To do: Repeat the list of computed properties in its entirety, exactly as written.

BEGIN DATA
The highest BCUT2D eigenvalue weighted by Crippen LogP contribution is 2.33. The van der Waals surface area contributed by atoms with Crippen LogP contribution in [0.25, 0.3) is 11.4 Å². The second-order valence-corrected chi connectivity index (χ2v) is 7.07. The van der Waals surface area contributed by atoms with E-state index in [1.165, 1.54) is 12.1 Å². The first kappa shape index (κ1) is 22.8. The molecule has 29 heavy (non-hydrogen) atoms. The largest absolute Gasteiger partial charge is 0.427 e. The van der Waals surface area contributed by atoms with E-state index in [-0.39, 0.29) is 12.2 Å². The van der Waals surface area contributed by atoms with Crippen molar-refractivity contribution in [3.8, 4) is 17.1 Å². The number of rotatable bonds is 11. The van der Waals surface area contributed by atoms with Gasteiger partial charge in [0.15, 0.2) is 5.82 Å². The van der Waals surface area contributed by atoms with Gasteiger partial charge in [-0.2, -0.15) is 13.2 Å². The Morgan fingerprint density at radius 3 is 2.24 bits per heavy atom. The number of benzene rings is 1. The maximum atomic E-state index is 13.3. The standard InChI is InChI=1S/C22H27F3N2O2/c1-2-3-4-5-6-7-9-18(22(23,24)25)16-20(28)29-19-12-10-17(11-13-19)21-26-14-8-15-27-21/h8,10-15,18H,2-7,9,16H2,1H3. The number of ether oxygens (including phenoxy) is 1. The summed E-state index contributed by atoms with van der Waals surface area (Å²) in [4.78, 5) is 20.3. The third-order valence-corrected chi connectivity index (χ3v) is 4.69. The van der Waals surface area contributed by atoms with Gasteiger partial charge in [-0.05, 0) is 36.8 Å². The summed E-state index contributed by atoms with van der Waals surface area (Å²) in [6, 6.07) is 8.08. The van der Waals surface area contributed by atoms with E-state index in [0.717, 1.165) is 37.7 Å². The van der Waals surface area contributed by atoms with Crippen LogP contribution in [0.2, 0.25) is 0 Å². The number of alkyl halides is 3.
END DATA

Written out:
The highest BCUT2D eigenvalue weighted by Crippen LogP contribution is 2.33. The van der Waals surface area contributed by atoms with Crippen LogP contribution in [0.25, 0.3) is 11.4 Å². The second-order valence-corrected chi connectivity index (χ2v) is 7.07. The van der Waals surface area contributed by atoms with E-state index in [1.165, 1.54) is 12.1 Å². The first kappa shape index (κ1) is 22.8. The molecule has 29 heavy (non-hydrogen) atoms. The largest absolute Gasteiger partial charge is 0.427 e. The van der Waals surface area contributed by atoms with E-state index in [-0.39, 0.29) is 12.2 Å². The van der Waals surface area contributed by atoms with Crippen molar-refractivity contribution in [3.8, 4) is 17.1 Å². The number of rotatable bonds is 11. The van der Waals surface area contributed by atoms with Gasteiger partial charge in [0.15, 0.2) is 5.82 Å². The van der Waals surface area contributed by atoms with Gasteiger partial charge in [-0.2, -0.15) is 13.2 Å². The Morgan fingerprint density at radius 3 is 2.24 bits per heavy atom. The number of benzene rings is 1. The maximum atomic E-state index is 13.3. The standard InChI is InChI=1S/C22H27F3N2O2/c1-2-3-4-5-6-7-9-18(22(23,24)25)16-20(28)29-19-12-10-17(11-13-19)21-26-14-8-15-27-21/h8,10-15,18H,2-7,9,16H2,1H3. The number of ether oxygens (including phenoxy) is 1. The summed E-state index contributed by atoms with van der Waals surface area (Å²) in [4.78, 5) is 20.3. The third-order valence-corrected chi connectivity index (χ3v) is 4.69. The van der Waals surface area contributed by atoms with Gasteiger partial charge in [-0.05, 0) is 36.8 Å². The summed E-state index contributed by atoms with van der Waals surface area (Å²) in [6, 6.07) is 8.08. The van der Waals surface area contributed by atoms with E-state index in [0.717, 1.165) is 37.7 Å². The van der Waals surface area contributed by atoms with Crippen LogP contribution in [0.2, 0.25) is 0 Å². The number of alkyl halides is 3.